What do you do when you don’t know what else to make for dinner? You make soup, of course. And what do you do when you find that you have an overabundance of endive and want to use some of it up? You make soup, of course. I realize that the latter is probably not a common occurrence for most people, but then again, you never know. You never know when you are suddenly going to be overrun with endive and wondering what to do with it all. I mean really, it could happen to anyone, at any time. There you are, endive-less, going about your merry way and completely unsuspecting of the endive gold mine that is about to descend upon you. And then BAM! Suddenly you have more endive than you can shake a stick at. All endive, all the time.
Having experienced such an endive invasion and lived to tell the tale, I can assure you that it’s hardly as torturous as it sounds. In fact, it’s distinctly un-torturous and rather a pleasant experience altogether. Working with California Endive is good fun and it certainly challenges my creativity in the kitchen. But I did somehow end up with two shipments recently. I was supposed to let them know when I needed a shipment so I could showcase more endive recipes, and so I did. And a few days later, a good sized box of endive arrived. And then a few days later, another box of endive arrived. Whoops! I am not quite clear on what happened but I was suddenly in the position of being overrun with the vegetable and at a bit of a loss. I couldn’t fit it all in my fridge, so I kept one box in my cellar in an ice chest with some cooling packs, but it wasn’t ideal and it started to go faster than I could use it up.
My favourite way to eat endive is just raw. I love using the leaves to scoop up a delicious dressing or dip, and I really love it chopped up and added to any salad. Although similar to lettuce, it’s crunchier and adds an interesting depth of flavour. But I suddenly had so much endive, I knew that no amount of salads or dips could help me use it up. And when I was at a complete loss for dinner the other night, I figured a cream of endive soup would be just the thing. With some delicious Parmesan crisps as an accompaniment.
Cream of Endive Soup has been done before, I know, but I had a little fun with this. First, I used enough endive that the soup was thickened without any flours or starches and I decided to forego the actual cream altogether. It just didn’t seem to need it, although feel free to add a little to yours if you choose. I also wanted to complement the rosemary in the Parmesan crisps, so I tossed a few good-sized sprigs into the soup while it simmered. The final product had a light rosemary flavour that was delicious. I found myself wanting to call it “rosemary-scented”, but I just couldn’t do it for the official title. It sounded a little too pretentious for this delicious comfort-food meal. Because endive seems like fancy stuff, but it’s good down-home food too. Get in your jammies, grab a bowl and chow down. You’ll love it.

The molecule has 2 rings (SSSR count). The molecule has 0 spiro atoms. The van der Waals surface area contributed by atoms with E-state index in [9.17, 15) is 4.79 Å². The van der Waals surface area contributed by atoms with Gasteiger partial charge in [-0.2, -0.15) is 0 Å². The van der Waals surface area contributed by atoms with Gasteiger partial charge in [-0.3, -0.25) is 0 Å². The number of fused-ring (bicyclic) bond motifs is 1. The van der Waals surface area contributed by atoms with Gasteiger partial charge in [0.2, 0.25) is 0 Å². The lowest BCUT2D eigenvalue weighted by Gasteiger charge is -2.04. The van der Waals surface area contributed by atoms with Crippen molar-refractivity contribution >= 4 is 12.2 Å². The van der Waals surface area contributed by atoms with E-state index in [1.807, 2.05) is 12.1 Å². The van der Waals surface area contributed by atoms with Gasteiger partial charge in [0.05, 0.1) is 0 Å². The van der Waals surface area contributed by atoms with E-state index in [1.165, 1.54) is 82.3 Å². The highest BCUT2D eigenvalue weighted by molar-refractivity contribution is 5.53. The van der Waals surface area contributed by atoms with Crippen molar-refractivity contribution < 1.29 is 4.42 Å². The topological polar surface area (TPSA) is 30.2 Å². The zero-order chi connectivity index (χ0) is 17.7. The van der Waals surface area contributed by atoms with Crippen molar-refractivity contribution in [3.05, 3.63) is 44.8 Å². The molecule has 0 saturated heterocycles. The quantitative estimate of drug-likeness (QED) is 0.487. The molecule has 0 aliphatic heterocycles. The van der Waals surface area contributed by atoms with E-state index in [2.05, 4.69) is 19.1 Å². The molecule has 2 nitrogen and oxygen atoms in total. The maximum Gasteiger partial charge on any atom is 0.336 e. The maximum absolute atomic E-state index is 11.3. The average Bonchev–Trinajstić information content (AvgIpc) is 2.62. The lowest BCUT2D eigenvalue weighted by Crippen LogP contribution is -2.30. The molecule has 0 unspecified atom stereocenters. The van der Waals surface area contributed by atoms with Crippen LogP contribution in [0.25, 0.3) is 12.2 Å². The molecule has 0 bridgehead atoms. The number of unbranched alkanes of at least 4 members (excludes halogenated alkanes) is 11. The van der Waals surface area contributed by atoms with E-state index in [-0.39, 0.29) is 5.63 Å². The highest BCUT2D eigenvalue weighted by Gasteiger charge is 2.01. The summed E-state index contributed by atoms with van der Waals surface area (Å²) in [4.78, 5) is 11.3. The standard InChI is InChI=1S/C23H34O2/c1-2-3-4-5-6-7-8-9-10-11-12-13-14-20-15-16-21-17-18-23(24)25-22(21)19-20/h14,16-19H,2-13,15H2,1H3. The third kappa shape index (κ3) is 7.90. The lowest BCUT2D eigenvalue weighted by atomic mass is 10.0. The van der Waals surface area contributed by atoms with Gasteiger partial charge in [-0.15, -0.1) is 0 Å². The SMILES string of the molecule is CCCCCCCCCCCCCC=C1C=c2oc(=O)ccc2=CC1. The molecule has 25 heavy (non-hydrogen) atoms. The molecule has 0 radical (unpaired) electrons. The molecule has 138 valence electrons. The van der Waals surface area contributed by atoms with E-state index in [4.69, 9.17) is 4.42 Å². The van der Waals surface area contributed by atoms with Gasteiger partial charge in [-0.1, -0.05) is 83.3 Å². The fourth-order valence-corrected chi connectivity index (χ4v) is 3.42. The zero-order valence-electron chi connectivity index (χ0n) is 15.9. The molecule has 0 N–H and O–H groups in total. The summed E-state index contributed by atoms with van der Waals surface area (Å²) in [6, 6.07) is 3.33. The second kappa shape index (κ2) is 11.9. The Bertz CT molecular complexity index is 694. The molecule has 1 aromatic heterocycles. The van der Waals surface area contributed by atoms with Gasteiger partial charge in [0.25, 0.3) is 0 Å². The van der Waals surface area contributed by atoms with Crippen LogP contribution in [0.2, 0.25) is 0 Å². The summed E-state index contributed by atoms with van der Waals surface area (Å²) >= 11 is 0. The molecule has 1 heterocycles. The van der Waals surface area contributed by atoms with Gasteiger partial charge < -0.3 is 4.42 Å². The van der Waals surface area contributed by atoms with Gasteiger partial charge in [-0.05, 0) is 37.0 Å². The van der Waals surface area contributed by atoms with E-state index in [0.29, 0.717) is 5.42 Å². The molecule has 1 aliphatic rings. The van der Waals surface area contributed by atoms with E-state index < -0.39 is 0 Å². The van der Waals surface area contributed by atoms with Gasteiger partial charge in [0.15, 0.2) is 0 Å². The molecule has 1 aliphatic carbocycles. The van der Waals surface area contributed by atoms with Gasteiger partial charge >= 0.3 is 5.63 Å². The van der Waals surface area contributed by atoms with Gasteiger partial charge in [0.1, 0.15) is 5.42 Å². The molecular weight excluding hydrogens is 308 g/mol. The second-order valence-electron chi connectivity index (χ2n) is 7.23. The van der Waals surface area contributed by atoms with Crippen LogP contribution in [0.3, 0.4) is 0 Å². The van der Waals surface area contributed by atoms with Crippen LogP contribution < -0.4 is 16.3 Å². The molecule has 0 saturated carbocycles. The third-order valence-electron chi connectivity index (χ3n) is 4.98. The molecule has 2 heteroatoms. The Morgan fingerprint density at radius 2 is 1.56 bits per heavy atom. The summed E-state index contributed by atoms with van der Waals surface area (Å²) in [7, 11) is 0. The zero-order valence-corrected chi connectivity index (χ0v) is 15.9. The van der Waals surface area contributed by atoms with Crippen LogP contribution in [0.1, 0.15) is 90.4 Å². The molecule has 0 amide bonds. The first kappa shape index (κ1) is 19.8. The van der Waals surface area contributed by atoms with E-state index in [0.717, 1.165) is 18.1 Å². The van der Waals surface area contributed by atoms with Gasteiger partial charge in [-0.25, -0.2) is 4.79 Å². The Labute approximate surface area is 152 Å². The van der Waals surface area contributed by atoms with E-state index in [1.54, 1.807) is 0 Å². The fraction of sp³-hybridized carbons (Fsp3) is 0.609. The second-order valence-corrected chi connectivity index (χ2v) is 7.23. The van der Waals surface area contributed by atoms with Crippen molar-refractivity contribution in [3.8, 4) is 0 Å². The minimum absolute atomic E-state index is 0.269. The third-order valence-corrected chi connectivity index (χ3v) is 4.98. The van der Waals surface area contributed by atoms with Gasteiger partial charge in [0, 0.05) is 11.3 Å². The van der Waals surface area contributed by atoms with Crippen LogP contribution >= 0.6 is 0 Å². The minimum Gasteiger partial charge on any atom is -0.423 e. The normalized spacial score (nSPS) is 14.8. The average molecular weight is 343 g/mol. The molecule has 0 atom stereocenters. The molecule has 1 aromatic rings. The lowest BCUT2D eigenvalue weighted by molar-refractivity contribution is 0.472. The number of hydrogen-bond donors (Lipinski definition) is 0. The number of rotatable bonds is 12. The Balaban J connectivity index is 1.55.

*Disclosure: This post was sponsored by Discover Endive. All thoughts, opinion, recipes and photography are my own.
Cream of Endive Soup with Rosemary Parmesan Crisps
A delicious, thick soup made with endive and lightly scented with rosemary. Serve some Parmesan crisps with rosemary on the side for a lovely appetizer or side.
- 2 tbsp butter
- 1/2 medium onion, chopped
- 1/2 tsp salt
- 2 cloves garlic, minced
- 4 heads California Endive, coarsely chopped
- 1/4 tsp black pepper
- 2 1/2 cups chicken both
- 2 large sprigs fresh rosemary
- 1/2 cup finely grated parmesan
- 1 tbsp fresh rosemary, chopped
- For the soup, heat butter in a large heavy saucepan over medium heat until melted. Add onions and salt, and cook until softened, about 4 minutes. Add garlic and cook until fragrant, 30 seconds.
- Add endive and cook until leaves are wilted, 2 or 3 minutes. Season with pepper.
- Add chicken broth and rosemary sprigs and bring to a boil, then reduce heat and simmer for 20 minutes.
- Remove rosemary sprigs. Use an immersion blender or transfer to a food processor and puree.
- For the crisps, preheat oven to 400F and line a baking sheet with a silicone mat or parchment paper.
- Mix parmesan and rosemary in a small bowl, then make even 6 mounds on prepared baking sheet. Spread into a small circle, about 3 inches in diameter and press down gently.
- Bake 5 minutes, until crisp and lightly browned.
- Dish out soup with a few rosemary leaves for garnish and serve crisps on the side.
Serves 6. Each serving has 13.2 g of carbs and 10.8 g of fiber. Total NET CARBS = 2.4 g.